By BEN DUDLEYThe Wilson Post
College Hills Church of Christ in Lebanon had been planning a mission trip to Honduras for several months.
The team of 45 teenagers and adults had raised money, completed service hours as well as prayed about the work they were going to do.
However, on Sunday, June 28, the government of Honduras used its military to oust the current president, Jose Manuel Zelaya, in what turned out to be a violent coup. The Honduran congress voted to strip Zelaya of his powers and make the president of congress, Roberto Michelleti, serve out the final six months of Zelaya’s term.
According to an interview with Zelaya on CNN en Espanol, he awoke to the sound of gunfire in the presidential palace and was still in his pajamas when the military forced him to leave the country Sunday morning. He was flown to Costa Rica, where he has not requested political asylum.
“This was a brutal kidnapping of me with no justification,” Zelaya said. He also called the coup an attack on Honduran democracy.
On a more local note, Jarrod Brown, an American missionary to Honduras who is sponsored by College Hills, was in the capital city of Tegucigalpa when the coup took place.
“On Saturday night (June 27), I sent a sincere email to the group leaders,” Brown said Monday. “The general gist was not to worry, nothing is going to happen. I wrote that email from my nice hotel room in the capital city.
“I awoke the next morning to the sound of fighter jets overhead, helicopters, and as I looked out my hotel window there was an enormous plume of smoke rising in the background. Soon tanks…would move down the streets.”
Brown added that he was concerned for the group of 35 Americans who were with him and decided to put them on a plane headed back home. He said that this was not because the situation in Honduras was dangerous, but that he did not know if the airports would shut down or “if this was all a bunch of talk.”
Johnny Markham, youth minister at College Hills and trip leader, said he thought it was better to err on the side of caution.
“The U.S. Embassy (in Tegucigalpa) issued a travel alert (Tuesday) morning to be in effect through July 29,” Markham said. “Hopefully, that will help us convince the airlines to refund us our money.”
Several adult team members and parents of younger members said that if the embassy did not want Americans there, then they did not want to go.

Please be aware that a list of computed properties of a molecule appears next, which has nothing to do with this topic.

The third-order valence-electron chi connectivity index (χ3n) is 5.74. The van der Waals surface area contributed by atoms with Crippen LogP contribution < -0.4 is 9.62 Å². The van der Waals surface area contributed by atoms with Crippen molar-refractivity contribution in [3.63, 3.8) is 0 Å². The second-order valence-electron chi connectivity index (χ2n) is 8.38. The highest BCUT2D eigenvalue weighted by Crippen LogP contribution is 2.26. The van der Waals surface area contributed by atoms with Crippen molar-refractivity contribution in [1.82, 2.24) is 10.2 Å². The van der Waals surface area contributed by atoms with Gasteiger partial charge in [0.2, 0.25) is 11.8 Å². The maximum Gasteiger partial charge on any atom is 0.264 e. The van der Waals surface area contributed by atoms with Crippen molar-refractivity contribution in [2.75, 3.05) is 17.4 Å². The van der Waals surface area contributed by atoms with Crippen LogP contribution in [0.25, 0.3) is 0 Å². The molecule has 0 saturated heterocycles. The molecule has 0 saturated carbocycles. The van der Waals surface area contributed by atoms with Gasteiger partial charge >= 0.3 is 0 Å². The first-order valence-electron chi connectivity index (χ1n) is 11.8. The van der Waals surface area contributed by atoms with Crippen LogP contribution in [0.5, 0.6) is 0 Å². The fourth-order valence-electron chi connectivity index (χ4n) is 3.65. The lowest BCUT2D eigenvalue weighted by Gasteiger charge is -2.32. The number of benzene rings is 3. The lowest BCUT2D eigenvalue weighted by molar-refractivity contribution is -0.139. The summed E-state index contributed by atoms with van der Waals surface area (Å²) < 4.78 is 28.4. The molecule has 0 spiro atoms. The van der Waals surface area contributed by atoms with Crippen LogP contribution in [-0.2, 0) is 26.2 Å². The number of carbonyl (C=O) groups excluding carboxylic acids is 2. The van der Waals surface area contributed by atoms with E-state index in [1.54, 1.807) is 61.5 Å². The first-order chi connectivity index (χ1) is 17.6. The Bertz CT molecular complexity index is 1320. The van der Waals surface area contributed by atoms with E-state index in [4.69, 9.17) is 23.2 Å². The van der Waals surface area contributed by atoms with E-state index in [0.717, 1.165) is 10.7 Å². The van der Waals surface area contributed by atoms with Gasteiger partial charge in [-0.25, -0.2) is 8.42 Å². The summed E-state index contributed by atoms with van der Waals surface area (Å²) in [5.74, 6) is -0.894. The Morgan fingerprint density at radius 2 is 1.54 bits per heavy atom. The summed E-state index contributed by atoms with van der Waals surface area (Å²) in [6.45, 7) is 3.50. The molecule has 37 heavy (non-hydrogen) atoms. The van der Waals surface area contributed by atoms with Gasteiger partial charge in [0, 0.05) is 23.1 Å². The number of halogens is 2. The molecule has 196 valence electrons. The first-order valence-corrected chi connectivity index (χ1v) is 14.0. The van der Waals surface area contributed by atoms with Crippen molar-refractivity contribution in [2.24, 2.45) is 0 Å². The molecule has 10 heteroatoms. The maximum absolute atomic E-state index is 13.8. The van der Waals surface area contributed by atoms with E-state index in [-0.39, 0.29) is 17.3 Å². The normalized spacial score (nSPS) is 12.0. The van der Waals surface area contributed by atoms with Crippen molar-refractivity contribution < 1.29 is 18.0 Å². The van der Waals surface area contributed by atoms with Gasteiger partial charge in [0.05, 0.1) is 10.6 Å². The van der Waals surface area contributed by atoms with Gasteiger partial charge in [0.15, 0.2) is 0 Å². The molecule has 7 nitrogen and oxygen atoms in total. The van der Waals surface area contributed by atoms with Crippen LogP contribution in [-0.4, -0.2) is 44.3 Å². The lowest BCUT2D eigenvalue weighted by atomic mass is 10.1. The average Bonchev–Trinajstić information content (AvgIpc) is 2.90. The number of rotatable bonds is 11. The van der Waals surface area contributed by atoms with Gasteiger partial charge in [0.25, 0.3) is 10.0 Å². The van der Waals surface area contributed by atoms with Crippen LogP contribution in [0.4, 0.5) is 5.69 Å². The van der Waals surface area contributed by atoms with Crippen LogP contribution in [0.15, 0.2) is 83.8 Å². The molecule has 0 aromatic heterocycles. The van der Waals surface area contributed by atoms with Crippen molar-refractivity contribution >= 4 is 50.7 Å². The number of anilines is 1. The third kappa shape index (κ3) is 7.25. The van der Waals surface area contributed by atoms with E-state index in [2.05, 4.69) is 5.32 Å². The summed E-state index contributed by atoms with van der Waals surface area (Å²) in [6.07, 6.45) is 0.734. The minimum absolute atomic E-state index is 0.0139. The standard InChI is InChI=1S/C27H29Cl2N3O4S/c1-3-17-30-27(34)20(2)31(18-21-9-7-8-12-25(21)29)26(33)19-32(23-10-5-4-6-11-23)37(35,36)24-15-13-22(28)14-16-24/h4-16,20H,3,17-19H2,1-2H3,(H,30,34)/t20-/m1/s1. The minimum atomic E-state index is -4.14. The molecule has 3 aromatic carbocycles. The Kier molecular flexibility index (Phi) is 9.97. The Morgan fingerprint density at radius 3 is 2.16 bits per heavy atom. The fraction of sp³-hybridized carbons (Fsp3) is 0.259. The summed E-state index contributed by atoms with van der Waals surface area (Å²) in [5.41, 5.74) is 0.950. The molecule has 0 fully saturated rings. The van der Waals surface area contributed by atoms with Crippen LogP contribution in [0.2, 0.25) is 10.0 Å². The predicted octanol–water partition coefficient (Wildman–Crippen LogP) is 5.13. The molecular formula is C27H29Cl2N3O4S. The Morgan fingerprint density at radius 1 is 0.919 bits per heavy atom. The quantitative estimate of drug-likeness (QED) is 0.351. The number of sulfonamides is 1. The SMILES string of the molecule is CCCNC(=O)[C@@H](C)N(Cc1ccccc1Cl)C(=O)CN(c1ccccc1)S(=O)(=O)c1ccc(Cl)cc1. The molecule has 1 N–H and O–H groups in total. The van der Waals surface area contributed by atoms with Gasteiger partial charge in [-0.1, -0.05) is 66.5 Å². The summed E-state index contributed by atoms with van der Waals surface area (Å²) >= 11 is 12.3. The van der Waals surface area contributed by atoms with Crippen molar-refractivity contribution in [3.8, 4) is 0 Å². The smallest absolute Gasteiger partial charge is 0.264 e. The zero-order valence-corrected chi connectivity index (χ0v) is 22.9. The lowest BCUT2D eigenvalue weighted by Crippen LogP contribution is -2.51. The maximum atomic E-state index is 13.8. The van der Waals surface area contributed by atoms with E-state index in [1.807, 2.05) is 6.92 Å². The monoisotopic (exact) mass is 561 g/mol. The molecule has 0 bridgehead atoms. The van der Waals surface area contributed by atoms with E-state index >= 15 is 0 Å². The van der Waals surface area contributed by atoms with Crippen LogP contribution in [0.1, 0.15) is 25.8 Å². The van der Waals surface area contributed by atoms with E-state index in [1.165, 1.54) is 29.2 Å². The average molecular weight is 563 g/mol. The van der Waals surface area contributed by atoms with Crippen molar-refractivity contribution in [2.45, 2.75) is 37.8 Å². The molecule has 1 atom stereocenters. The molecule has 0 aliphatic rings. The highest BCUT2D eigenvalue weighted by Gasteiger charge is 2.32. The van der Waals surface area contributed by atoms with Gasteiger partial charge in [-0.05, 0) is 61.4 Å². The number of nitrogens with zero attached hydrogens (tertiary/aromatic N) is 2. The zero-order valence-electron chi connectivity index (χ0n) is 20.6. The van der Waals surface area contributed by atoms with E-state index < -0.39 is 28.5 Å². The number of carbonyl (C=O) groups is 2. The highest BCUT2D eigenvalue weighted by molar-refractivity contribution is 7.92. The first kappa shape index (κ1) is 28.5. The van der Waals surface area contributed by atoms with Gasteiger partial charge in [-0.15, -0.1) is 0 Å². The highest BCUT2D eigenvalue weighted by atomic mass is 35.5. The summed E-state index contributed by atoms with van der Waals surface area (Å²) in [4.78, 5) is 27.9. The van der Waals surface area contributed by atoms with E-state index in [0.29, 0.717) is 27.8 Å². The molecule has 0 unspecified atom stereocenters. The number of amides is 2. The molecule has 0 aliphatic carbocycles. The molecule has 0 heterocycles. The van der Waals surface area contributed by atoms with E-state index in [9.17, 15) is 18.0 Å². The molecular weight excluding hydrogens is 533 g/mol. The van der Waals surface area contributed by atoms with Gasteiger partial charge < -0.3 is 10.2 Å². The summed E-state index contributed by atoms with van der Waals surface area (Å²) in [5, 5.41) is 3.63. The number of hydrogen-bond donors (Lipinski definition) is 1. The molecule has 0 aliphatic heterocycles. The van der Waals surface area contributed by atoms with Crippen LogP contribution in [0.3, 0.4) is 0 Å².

“I would love for them to go,” said Becky Kegley, whose husband and daughter-in-law were on the team, “but I just don’t want them to take any risks.”
President Barack Obama said Monday that “the coup was not legal and that President Zelaya is still the president of Honduras.” Obama did not make any comment on whether the United States would send any troops to Honduras.
Venezuelan President Hugo Chavez, however, did comment on that, vowing to “overthrow” Michelleti. The congressional-appointed president responded by saying, “nobody scares us.”
Chavez and other leftist leaders in Central and South America are supporting Zelaya, including Daniel Ortega of Nicaragua, Raul Castro of Cuba, Evo Morales of Bolivia, and Rafael Correa of Ecuador.
These leaders have sent troops to the Honduran/Nicaraguan border, and, in response, Honduras fortified her border on Sunday.
“It appears to me that Hugo Chavez wants Zelaya back in power in Honduras more than the people of Honduras do,” Brown said.
“Satan would love to take advantage of this situation to mess up the plans of many Christians this summer,” Brown said. “We have spent thousands of dollars on supplies for groups and have spent countless hours getting prepared. However, we want to err on the side of safety.”
Brown, who is also the president of Mission Lazarus, quoted an old Spanish proverb, saying, “The man who takes precautions is worth two men.”
According to the organization’s website, Mission Lazarus is a holistic ministry that focuses on basic primary education, skill development, health education and treatment, agricultural development, and preaching and teaching the Word of God. They have many projects, including digging wells in poor, rural communities so that people can have clean water without having to either pay or walk long distances for it, which College Hills helped sponsor recently.
The team was going to have a dental and medical clinic, as well as build a church and a counseling center in the small community of Los Colorados. The counseling center would help orphans in the community who have been sexually abused and would also hold a library for the children to come and read and get off of the streets.
“It’s each individual’s choice (whether to go), should they be concerned about their own safety,” said Cindy Herring, volunteer coordinator and medical supplies specialist at Healing Hands International who had been sponsoring the trip. “I think that it will take four to six weeks until people will feel safe enough to send groups there.”
HHI is a Nashville-based, non-profit organization that sends missionaries as well as food, medicine and agricultural supplies to countries from Central America to Eastern Europe to Asia.
Herring said HHI and College Hills are looking at later dates to go to Honduras. She will be taking a group there in December to deliver Magi Boxes, which are simple shoeboxes packed with toys, candy, hygiene supplies and clothing sent to needy children who have never received a Christmas present.
“There are too many uncertainties (in Honduras right now),” Herring said.
According to a Reuters report Tuesday morning, Chavez, who blamed former U.S. President George W. Bush for the 2002 coup in which he was briefly ousted, said he wants a probe into any role the U.S. Central Intelligence Agency may have played in Zelaya's ouster.
The CIA has been involved in toppling past leftist governments in Latin America. The White House has said there was no U.S. role in Zelaya's ouster.